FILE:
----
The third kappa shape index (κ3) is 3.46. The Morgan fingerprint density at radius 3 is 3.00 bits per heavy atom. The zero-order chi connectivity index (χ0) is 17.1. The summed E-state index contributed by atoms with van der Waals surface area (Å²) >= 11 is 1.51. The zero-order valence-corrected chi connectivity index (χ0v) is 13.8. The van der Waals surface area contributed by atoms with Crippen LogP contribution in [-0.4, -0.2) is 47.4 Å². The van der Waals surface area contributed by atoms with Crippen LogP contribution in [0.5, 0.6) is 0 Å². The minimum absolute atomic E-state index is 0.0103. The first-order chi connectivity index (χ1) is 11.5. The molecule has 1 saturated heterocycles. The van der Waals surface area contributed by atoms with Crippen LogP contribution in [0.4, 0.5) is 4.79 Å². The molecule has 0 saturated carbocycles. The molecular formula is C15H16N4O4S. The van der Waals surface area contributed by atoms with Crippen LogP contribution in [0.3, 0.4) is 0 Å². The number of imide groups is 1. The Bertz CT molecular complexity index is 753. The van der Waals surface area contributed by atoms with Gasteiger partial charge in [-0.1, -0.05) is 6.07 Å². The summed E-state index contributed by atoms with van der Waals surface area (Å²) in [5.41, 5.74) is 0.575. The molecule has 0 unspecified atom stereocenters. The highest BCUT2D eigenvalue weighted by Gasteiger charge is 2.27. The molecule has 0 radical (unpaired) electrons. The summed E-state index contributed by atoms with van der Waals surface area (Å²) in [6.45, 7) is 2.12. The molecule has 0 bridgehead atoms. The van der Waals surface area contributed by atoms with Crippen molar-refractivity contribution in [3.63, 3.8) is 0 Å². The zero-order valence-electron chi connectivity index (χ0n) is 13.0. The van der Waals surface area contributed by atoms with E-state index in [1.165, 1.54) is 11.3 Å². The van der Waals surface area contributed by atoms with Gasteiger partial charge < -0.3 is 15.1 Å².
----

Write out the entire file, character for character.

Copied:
The third kappa shape index (κ3) is 3.46. The Morgan fingerprint density at radius 3 is 3.00 bits per heavy atom. The zero-order chi connectivity index (χ0) is 17.1. The summed E-state index contributed by atoms with van der Waals surface area (Å²) >= 11 is 1.51. The zero-order valence-corrected chi connectivity index (χ0v) is 13.8. The van der Waals surface area contributed by atoms with Crippen LogP contribution in [-0.4, -0.2) is 47.4 Å². The van der Waals surface area contributed by atoms with Crippen LogP contribution in [0.5, 0.6) is 0 Å². The minimum absolute atomic E-state index is 0.0103. The first-order chi connectivity index (χ1) is 11.5. The molecule has 1 saturated heterocycles. The van der Waals surface area contributed by atoms with Crippen LogP contribution in [0.4, 0.5) is 4.79 Å². The molecule has 0 saturated carbocycles. The molecular formula is C15H16N4O4S. The van der Waals surface area contributed by atoms with Crippen LogP contribution in [0.3, 0.4) is 0 Å². The number of imide groups is 1. The Bertz CT molecular complexity index is 753. The van der Waals surface area contributed by atoms with Gasteiger partial charge in [-0.1, -0.05) is 6.07 Å². The summed E-state index contributed by atoms with van der Waals surface area (Å²) in [5.41, 5.74) is 0.575. The molecule has 0 unspecified atom stereocenters. The highest BCUT2D eigenvalue weighted by Gasteiger charge is 2.27. The molecule has 0 radical (unpaired) electrons. The summed E-state index contributed by atoms with van der Waals surface area (Å²) in [6.45, 7) is 2.12. The molecule has 0 bridgehead atoms. The van der Waals surface area contributed by atoms with Crippen molar-refractivity contribution in [3.63, 3.8) is 0 Å². The zero-order valence-electron chi connectivity index (χ0n) is 13.0. The van der Waals surface area contributed by atoms with E-state index in [1.165, 1.54) is 11.3 Å². The van der Waals surface area contributed by atoms with Gasteiger partial charge < -0.3 is 15.1 Å².